China’s yuan, stocks tumble on worries about economic slowdown, even as central bank acts to encourage more lending
China’s central bank acts to encourage more lending. Although it was already priced into the market, the move was bigger than expected, amid signs of slowing manufacturing and more anti-China rhetoric out of the US.
China’s stocks and currency slumped on Monday because of mounting concerns about the country’s economy, even as the country’s central bank moved over the weekend to free up more money and encourage banks to lend.
Market trading got back under way following a weeklong public holiday. That meant some of the weakness might have been China’s currency and stock markets catching up with declines seen in other Asian markets due to the strength of the US dollar and treasury yields in the past week.
The People’s Bank of China’s move over the weekend to reduce how much cash lenders must hold as reserves -- the so-called reserve requirement ratio (RRR) -- came as challenges to the economy grow, including fallout from the US-China trade war. Analysts estimate the step could pump about $175 billion into the economy, especially to small to medium size businesses.
Onshore yuan, traded on the mainland, slid 0.82 per cent to 6.9253 against the US dollar, marking the biggest daily decline since July 19. The central bank lowered the daily yuan reference rate to a five-month low of 6.8957. Traders are allowed to trade 2 per cent up or down from the reference point.
The central bank’s RRR cut was its fourth since September 2017. For some banks, it was a reduction of 100 basis points, meaning they would need to keep reserves in a range of 12.5 per cent to 14.5 per cent, depending on the bank. While the cut was already priced into market, the PBOC’s action was bigger than expected. That was likely in part due to signs of slowing manufacturing and harsher anti-China rhetoric out of the US, analysts said.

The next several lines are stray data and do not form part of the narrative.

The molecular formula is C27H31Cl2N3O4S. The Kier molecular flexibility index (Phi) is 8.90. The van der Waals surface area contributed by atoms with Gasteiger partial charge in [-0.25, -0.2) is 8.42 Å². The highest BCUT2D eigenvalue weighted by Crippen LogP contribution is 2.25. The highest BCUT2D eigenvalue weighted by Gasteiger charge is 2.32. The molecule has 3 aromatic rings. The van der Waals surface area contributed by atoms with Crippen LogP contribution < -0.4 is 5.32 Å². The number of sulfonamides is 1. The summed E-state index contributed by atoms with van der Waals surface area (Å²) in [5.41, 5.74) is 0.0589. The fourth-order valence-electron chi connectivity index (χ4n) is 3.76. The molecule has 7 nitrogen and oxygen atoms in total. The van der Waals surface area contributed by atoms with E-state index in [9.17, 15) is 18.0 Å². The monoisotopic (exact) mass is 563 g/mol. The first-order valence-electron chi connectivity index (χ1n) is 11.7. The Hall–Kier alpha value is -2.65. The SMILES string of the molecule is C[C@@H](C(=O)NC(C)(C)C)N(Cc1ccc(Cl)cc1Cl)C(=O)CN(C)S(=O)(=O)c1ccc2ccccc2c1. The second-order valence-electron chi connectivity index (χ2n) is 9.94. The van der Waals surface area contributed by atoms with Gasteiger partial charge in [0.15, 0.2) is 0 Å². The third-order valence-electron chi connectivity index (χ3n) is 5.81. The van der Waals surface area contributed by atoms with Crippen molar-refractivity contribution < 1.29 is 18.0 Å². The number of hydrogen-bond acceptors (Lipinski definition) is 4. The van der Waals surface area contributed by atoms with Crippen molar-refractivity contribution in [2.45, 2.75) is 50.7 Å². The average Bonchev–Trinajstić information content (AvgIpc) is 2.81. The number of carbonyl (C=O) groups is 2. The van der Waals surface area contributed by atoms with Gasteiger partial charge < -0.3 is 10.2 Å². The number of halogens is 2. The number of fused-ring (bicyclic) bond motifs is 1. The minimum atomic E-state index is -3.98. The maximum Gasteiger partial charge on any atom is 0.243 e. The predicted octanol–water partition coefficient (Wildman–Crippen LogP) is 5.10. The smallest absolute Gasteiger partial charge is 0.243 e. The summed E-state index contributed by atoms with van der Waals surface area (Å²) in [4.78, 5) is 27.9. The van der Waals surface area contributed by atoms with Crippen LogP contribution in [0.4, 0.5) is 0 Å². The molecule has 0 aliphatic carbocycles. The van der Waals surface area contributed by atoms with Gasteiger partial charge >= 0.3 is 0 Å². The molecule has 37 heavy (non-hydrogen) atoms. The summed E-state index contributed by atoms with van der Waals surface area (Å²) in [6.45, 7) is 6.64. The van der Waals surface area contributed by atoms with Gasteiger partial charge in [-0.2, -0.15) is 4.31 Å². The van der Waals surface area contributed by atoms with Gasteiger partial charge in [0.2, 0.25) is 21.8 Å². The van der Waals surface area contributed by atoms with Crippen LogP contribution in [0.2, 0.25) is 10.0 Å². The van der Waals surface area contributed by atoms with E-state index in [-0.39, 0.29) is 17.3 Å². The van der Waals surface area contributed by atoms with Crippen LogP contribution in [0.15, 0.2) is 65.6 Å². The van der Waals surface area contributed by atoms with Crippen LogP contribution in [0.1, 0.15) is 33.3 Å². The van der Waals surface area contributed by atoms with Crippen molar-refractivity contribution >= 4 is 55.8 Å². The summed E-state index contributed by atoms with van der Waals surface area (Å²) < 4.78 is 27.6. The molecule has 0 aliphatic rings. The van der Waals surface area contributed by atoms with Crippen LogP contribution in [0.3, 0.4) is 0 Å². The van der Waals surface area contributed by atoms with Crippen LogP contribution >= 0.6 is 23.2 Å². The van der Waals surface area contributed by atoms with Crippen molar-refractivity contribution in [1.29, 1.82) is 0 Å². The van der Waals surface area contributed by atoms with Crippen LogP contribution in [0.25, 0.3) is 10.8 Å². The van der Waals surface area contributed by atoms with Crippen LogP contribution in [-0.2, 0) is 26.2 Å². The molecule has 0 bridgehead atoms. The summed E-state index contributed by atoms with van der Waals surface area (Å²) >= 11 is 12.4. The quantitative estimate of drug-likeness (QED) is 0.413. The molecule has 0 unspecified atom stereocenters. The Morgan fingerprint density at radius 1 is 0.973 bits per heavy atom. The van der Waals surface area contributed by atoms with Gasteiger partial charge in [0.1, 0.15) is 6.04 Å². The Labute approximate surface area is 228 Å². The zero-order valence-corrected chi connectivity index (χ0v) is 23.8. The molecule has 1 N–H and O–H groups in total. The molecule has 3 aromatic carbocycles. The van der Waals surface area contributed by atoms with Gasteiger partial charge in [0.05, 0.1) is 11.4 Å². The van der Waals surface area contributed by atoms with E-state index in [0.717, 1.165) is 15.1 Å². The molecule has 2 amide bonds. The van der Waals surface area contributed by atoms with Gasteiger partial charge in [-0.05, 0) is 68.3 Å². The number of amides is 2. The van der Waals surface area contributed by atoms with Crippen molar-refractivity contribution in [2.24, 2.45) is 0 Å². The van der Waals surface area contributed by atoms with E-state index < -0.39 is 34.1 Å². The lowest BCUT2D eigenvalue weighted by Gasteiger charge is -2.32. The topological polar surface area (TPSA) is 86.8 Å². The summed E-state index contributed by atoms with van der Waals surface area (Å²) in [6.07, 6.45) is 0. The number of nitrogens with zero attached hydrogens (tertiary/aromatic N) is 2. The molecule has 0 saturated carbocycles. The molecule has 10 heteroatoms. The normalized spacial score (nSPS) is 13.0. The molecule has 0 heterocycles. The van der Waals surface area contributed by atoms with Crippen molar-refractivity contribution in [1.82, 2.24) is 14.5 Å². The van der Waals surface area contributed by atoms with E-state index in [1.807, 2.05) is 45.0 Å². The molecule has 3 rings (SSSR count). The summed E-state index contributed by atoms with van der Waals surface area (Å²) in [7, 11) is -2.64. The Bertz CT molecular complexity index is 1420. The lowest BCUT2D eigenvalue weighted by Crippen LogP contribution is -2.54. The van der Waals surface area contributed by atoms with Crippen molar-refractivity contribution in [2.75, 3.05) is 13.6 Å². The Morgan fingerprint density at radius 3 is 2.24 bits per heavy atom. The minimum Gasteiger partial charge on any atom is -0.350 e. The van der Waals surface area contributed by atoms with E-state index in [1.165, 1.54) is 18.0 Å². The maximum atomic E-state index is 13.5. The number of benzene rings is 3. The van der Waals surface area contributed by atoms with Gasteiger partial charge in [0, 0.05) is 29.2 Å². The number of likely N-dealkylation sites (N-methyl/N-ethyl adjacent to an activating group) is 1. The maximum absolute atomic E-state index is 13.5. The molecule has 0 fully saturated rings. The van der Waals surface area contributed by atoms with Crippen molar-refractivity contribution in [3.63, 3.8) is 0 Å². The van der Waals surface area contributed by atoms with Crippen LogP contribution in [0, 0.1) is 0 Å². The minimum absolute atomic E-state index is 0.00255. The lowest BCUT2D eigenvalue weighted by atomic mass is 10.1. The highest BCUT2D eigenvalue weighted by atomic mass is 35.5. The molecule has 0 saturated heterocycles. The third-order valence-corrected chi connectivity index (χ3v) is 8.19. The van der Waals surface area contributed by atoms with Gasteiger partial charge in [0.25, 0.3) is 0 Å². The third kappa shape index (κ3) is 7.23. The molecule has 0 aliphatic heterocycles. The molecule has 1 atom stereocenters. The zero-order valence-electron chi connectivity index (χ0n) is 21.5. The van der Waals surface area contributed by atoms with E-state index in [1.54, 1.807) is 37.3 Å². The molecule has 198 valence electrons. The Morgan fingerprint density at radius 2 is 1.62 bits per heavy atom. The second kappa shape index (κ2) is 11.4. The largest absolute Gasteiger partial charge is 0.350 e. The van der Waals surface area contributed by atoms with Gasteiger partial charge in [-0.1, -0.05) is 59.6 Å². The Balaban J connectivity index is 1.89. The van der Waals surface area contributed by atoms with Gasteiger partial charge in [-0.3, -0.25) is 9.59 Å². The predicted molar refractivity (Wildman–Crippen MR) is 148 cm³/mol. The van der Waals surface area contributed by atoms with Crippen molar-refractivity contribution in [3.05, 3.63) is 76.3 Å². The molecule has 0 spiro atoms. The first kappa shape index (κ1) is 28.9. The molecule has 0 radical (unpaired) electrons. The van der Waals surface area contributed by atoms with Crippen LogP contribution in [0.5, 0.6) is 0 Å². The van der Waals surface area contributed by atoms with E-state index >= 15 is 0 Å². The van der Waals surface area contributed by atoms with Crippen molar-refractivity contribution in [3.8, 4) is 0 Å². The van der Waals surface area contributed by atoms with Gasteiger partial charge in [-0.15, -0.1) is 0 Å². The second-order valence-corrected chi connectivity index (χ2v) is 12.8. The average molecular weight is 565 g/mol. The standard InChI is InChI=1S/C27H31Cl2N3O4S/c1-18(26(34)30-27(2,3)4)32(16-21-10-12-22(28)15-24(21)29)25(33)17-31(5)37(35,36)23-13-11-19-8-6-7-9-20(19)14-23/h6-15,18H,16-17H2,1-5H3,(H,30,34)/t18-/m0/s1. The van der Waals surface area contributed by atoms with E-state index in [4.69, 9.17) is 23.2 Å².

The closely watched Caixin/Markit Manufacturing Purchasing Managers’ Index (PMI) fell to 50 in September. That was below the 50.5 level forecast by economists polled by Reuters and the 50.6 recorded in August. The 50 mark divides expansion from contraction on a monthly basis.
“When the PBOC still cuts the RRR when the yuan is facing depreciation pressure, can you imagine what kind of economic pressure China is facing?” said Jimmy Zhu, chief strategist at Fullerton Markets.
The PBOC is likely to continue to keep liquidity ample, and cut the RRR again as early as December, analysts said. But that would also mean more pressure on the yuan given the divergence in monetary policy between China and the US, Bank of America Merrill Lynch said in a research note. It predicted the yuan will weaken to 6.95 against the dollar by the end of the year.
Standard Chartered Bank expects the PBOC to defend the key 7 yuan-to-one US dollar level to try to prevent a “one-way” down sentiment from building up. The PBOC may use tighter capital controls and market interventions, including issuing PBOC bills in Hong Kong, to support the yuan traded offshore.
The PBOC said the RRR cut would not create bearish pressure around the yuan.